I see what you mean. Yeah, that looks like asbestos to me, too - although I'm not certain that the entire clumps are of this material. I'd expect just a layer of maybe five to ten millimeters (.2 ... .4 inch). The rest could be a form of a spall liner. If they aren't using high tech fibers like Dyneema, you have to make the liner much thicker to achieve a similar protection effect. If, in addition, the liner material isn't fireproof, that's a reason more to clad it in asbestos.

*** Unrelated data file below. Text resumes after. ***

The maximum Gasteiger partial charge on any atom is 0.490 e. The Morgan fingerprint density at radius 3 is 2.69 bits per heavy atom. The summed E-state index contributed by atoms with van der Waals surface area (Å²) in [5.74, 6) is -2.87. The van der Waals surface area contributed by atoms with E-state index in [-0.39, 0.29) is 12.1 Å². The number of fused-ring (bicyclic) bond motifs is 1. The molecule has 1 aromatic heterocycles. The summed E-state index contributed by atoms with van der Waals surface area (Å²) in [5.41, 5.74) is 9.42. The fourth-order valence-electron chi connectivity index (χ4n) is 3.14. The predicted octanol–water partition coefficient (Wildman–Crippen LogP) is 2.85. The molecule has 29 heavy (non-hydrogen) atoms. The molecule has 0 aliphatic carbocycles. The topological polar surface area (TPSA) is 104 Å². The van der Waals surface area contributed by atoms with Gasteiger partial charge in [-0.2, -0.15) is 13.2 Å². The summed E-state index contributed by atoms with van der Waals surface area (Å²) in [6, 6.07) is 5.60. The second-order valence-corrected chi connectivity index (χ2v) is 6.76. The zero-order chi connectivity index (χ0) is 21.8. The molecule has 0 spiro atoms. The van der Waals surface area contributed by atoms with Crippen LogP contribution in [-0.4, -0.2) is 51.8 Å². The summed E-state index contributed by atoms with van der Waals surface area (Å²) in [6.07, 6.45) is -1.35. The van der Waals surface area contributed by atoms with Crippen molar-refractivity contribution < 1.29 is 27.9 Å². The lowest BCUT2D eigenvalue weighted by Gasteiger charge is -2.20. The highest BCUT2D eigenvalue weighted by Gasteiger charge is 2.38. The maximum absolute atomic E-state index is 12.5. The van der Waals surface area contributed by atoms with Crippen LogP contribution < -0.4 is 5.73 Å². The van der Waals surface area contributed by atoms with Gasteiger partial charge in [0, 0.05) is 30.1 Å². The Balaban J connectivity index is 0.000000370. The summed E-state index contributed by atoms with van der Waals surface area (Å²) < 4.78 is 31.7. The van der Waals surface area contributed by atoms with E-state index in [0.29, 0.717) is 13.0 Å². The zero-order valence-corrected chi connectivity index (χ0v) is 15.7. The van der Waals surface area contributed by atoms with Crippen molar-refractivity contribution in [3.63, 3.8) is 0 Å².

WRT the ethics behind it, I don't think that they were necessarily callous. They looked at what was necessary to give the best protection in the case of an armor perforation. Here the choice is to be shred to pieces by the behind-armor debris, or to be burnt alive if the liner that protects you against the high velocity debris catches fire, or MAYBE to die of lung cancer some fifty years later ... under the condition that you can't afford or do not have the technological know-how about fire resistant high performance spall liners. Given these choices, I guess that most people would (grudgingly) accept the asbestos. Burning to death is not a nice way to go.